This country is banning high heels at work

The new policy also bars employers from making service industry workers stand for long periods

This country is banning high heels at work
The Philippine Department of Labor and Employment (DOLE) announced last weekend that they would soon be banning high heels in workplaces.

Silvestre Bello, Philippine secretary of labor, ordered agencies at DOLE to develop a comprehensive policy prohibiting the requirement by employers for workers, specifically women in shopping malls and hotels, to wear high heels and stand for long periods of time during shifts.

“The wearing of high-heeled shoes and standing for long hours or during the entire duration of their duty is an occupational safety and health hazard,” Bello said.

This decision followed an appeal made by the Associated Labor Unions-Trade Union Congress of the Philippines (ALU-TUCP), which implored government agencies to acknowledge the health and safety risks associated with high heels.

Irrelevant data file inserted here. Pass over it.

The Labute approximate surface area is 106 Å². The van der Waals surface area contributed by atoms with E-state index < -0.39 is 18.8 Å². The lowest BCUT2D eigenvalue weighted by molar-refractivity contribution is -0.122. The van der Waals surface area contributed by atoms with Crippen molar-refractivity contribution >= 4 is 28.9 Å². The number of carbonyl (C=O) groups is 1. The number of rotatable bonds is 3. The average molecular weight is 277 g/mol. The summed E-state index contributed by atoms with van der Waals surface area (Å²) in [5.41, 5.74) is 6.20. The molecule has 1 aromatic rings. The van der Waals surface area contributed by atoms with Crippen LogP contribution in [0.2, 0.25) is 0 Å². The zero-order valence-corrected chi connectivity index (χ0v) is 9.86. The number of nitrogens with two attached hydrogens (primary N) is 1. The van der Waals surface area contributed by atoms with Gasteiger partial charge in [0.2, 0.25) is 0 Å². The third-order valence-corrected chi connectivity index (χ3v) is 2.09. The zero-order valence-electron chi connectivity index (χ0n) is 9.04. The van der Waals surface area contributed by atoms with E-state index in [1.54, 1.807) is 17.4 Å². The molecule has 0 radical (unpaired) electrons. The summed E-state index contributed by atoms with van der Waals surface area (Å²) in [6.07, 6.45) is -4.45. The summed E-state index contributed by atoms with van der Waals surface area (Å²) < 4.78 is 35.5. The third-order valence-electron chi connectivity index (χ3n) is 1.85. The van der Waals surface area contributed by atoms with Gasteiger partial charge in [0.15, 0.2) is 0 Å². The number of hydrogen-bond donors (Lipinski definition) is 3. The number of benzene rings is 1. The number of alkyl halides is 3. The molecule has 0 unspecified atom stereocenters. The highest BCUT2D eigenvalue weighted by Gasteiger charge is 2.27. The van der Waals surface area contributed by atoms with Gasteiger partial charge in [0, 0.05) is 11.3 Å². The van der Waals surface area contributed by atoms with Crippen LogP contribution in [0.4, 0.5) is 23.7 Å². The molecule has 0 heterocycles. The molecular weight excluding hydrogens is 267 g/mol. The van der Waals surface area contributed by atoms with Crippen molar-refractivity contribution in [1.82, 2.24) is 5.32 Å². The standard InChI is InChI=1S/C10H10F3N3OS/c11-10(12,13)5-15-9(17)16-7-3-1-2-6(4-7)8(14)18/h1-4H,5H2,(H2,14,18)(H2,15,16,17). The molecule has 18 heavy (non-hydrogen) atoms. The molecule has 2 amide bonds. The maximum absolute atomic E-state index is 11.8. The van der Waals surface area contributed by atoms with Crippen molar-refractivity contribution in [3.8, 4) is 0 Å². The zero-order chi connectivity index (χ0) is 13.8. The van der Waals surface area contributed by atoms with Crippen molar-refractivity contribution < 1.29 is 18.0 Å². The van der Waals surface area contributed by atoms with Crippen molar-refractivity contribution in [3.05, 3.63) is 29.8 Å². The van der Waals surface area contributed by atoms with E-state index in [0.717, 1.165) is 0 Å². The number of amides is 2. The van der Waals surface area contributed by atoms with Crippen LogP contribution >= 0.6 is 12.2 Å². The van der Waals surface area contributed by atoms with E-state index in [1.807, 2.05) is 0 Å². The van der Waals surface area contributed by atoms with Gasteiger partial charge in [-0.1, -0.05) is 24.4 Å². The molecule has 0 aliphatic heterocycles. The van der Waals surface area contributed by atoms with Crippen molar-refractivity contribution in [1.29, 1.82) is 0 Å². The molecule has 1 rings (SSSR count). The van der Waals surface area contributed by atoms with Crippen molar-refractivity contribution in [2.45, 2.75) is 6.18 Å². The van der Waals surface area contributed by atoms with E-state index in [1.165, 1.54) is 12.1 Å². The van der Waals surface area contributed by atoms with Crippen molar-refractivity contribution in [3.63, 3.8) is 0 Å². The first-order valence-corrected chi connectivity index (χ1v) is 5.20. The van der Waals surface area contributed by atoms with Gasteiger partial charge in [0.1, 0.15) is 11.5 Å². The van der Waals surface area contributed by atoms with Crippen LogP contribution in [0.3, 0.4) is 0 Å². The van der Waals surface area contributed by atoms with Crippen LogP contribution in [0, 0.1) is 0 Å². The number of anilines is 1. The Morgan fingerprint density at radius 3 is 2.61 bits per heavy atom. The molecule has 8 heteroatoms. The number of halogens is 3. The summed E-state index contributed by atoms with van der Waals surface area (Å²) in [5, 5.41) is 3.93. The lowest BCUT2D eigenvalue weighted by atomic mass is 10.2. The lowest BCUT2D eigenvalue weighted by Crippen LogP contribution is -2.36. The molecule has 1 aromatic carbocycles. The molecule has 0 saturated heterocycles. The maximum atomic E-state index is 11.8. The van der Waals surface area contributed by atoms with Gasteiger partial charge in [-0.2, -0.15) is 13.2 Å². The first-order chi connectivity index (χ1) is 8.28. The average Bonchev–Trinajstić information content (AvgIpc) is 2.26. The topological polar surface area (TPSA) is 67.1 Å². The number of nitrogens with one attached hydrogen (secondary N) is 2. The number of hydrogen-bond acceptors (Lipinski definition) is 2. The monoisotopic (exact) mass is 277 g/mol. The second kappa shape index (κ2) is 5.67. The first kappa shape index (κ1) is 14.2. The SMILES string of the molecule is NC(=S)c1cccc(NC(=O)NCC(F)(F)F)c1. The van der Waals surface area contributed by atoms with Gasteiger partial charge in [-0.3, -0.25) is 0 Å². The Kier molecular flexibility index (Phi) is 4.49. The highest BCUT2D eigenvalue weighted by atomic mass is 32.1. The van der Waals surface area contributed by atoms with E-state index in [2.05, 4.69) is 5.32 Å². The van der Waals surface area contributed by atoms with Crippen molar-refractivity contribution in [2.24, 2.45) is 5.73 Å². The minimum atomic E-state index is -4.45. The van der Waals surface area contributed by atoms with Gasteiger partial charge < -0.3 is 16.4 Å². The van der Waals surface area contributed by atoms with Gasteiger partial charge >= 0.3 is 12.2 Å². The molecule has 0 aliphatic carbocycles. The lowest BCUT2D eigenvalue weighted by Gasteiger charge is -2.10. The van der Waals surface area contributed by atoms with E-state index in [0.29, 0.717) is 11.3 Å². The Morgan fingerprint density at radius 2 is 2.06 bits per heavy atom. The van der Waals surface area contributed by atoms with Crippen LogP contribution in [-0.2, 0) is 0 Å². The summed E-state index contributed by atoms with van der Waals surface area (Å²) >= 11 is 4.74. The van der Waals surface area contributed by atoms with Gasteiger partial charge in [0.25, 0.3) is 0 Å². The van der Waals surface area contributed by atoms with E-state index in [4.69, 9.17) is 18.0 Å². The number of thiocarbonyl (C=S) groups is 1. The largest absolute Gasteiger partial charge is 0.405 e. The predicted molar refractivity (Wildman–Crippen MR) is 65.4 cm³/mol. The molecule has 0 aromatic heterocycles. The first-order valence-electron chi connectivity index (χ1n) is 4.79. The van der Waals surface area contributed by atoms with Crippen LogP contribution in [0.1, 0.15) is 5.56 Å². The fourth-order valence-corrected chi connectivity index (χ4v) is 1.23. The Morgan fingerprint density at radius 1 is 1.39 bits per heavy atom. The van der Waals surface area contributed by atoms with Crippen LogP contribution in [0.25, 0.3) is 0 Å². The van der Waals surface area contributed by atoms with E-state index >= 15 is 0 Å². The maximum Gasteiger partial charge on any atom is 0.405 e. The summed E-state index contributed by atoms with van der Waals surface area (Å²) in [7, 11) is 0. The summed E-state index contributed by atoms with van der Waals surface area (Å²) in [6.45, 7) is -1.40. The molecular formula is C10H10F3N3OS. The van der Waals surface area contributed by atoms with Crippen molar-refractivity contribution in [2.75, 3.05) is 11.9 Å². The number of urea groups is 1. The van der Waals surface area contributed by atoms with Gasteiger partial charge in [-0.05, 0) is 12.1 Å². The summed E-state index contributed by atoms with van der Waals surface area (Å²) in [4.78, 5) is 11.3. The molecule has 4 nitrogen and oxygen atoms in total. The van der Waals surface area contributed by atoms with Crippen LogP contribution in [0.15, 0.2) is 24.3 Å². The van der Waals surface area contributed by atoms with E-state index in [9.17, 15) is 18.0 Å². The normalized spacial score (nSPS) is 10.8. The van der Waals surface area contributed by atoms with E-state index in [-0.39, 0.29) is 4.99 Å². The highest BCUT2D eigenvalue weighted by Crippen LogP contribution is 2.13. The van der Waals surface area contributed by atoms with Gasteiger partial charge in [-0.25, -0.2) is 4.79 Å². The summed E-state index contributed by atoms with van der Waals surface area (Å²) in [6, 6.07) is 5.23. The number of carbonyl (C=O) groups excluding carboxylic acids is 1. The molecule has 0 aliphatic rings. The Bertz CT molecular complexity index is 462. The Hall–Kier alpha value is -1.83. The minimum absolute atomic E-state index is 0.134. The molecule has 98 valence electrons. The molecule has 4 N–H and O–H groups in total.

“We received many persistent complaints from salesladies working in department stores and malls that they are in pain [from] walking and standing for long hours … in high-heeled shoes,” said Gerard Seno, ALU-TUCP national executive vice president, citing studies that correlated high heels with postural disorders affecting the head, spine, pelvis, and knees.

In British Columbia, Canada, a bill was proposed earlier this year that would ensure “employers do not set varying footwear requirements for their employees based on gender, gender expression, or gender identity.” In the same week, the UK parliament debated on the issue following an online petition claiming such requirements were “outdated and sexist”.

“Apart from the pain, working women also complain of injury after slipping, falling and tripping with high heel shoes on,” Seno said. “This must be stopped. Women workers should not be compelled to put on high heeled shoes against their will. They should not be exposed to any harm and danger at all times.”

Related stories:
PwC abolishes employee dress code
Human Rights Commission clears up gendered dress codes

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